Thursday, October 15, 2009

Cpl. Weare - Versailles, Ripley County, Indiana

Cpl. Leora McKinley Weare
Leora was born in Versailles, IN on February 3rd 1894. He was called by his country into the US Army September 20th 1917. Embarked for France on May 17th 1918 with Co. M, 120th Infantry, 30th Division. Corporal Weare was Killed In Action September 29th 1918 at the front line trenches near Ste. Quentin, France on the Hindenburg line. He is buried in the "Old Hickory Cemetery", the American part of the British cemetery. Cpl. Weare was the first soldier from Versailles to pay the ultimate price for his country. He was twenty-four years old. Our Leora Weare, Legion Post #173 was named in his honor.

Below taken from

Leora McKinley Weare, Infantry, 30 th Div., KIA St. Quintin, Ripley County , Indiana

“Hiked to Belgium from Eperlocques, July 4, 1918. Reached Watteau, Belgium on July 4. Went to Lyons and relieved the British soldiers in the trenches between Ypres and Kimmel Hill. Held the trenches for 17 days, going in on the July 15 and coming out August 2, 1918. Rested at Watteau, 4 days. Returned to the trenches for 20 days more. On August 3st, captured Voormezeele with several prisoners and guns.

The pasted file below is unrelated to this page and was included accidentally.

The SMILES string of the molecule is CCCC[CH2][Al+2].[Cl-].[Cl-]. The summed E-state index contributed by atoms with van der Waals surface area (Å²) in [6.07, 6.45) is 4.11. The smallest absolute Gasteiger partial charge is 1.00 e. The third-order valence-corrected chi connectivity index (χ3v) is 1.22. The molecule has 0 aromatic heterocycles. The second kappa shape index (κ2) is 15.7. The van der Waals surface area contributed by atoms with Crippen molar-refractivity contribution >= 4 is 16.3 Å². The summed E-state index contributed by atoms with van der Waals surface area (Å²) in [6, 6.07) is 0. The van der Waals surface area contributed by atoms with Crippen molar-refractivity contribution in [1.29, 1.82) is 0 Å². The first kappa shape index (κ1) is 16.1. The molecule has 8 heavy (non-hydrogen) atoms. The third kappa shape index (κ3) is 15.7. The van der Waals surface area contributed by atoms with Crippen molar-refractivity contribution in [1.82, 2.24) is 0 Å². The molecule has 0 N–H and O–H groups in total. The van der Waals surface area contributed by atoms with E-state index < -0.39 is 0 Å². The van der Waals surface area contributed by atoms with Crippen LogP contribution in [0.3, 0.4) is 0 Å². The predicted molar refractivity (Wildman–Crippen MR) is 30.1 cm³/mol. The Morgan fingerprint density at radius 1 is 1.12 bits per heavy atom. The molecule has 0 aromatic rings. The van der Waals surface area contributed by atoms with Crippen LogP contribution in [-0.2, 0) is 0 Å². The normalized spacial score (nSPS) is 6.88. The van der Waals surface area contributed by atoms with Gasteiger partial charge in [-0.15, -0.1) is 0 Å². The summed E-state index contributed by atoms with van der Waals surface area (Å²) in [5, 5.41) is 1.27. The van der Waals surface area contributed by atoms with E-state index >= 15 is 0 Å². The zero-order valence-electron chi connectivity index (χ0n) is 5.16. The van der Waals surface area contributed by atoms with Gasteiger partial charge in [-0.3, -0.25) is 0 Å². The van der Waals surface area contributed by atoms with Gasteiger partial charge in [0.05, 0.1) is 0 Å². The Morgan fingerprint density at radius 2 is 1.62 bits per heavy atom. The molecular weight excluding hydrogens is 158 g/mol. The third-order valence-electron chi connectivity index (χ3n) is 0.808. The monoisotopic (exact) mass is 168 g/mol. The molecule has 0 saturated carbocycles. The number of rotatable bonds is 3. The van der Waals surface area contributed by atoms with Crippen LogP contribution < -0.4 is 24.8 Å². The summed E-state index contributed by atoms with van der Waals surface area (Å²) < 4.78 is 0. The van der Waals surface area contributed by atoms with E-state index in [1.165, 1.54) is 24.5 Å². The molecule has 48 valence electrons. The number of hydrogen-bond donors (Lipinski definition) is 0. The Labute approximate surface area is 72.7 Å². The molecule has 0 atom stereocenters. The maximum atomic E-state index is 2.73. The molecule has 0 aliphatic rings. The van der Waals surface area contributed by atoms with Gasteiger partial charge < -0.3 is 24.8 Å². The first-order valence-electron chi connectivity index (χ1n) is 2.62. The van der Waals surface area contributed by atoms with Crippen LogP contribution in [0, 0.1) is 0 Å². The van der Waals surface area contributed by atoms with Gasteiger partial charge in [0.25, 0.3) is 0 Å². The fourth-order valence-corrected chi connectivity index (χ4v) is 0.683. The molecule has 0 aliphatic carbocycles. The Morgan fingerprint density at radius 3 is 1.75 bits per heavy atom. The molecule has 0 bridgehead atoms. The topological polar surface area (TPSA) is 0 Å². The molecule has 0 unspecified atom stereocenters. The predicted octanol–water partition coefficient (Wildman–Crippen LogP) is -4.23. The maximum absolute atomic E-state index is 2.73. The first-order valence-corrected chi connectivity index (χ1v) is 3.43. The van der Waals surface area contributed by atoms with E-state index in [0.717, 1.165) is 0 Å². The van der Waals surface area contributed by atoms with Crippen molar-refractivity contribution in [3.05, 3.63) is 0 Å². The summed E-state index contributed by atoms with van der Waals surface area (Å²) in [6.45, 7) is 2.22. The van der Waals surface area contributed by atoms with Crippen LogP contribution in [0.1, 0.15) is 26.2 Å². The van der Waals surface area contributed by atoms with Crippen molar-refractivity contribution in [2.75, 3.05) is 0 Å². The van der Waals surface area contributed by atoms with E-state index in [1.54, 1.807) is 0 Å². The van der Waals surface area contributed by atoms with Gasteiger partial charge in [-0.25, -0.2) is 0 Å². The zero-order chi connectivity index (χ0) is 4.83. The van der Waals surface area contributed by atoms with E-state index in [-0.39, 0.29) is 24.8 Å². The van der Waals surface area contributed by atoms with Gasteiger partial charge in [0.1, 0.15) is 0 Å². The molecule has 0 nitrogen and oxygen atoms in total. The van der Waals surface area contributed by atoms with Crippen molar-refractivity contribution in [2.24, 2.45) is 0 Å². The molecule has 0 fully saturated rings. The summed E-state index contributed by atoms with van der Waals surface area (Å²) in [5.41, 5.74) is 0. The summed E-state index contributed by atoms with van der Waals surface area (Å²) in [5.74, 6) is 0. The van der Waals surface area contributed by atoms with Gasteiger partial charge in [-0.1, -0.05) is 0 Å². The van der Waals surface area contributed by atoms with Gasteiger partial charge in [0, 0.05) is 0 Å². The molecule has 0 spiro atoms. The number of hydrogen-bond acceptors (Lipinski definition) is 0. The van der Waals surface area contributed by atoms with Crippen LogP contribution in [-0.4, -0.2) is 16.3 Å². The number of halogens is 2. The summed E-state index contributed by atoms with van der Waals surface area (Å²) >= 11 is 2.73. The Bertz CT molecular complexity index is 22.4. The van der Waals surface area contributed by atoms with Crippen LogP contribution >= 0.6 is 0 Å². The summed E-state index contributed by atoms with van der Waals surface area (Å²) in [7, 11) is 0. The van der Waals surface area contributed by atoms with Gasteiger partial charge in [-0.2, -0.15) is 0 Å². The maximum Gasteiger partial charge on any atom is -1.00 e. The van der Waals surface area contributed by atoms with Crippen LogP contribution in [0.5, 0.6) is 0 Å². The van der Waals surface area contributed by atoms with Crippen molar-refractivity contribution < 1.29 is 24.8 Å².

Left Belgium on September 5, 1918. Went in box cars to Roelle-court, France. Was attached to the Second British Army and trained until September 17th. Moved South to Trencourt, Sept., 22, and took over first line trenches from the Australians on Sept 23rd and 24th. Held this position until September 29th.

On September 29 th, 1918 the 30 th American Division, 27 th American Division and 46 th British Division on the right, the 30 th in the center, assaulted the Hindenburg Line which at the point of the assault curved in front of St. Quintin and was considered by the Germans to be unbreakable. The 60 th Brigade, the 119 th and the 120 th Infantry, supported the 117 th and 118 th Infantries, American troops, 30 th Division, attacked at 5:50 AM and captured with the tunnel system, the German troops holding the city of Bellecourt with five adjacent smaller towns and two entire German Divisions were defeated. 147 officers and 1,434 soldiers were taken prisoners.

Co. M went into the fight with 218 men, came out with 49. Fifty-two were killed, 17 wounded. Ora Weare was killed by a high explosive shell. He was hit in the back and suffered a double fracture of the leg.

The dead were buried on October 2, about 200 yards of the wall of St. Quintin, 3 Ripley County boys, side by side as they fell.

Researched by:
Jack Demaree
Historian for Versailles Legion Post #173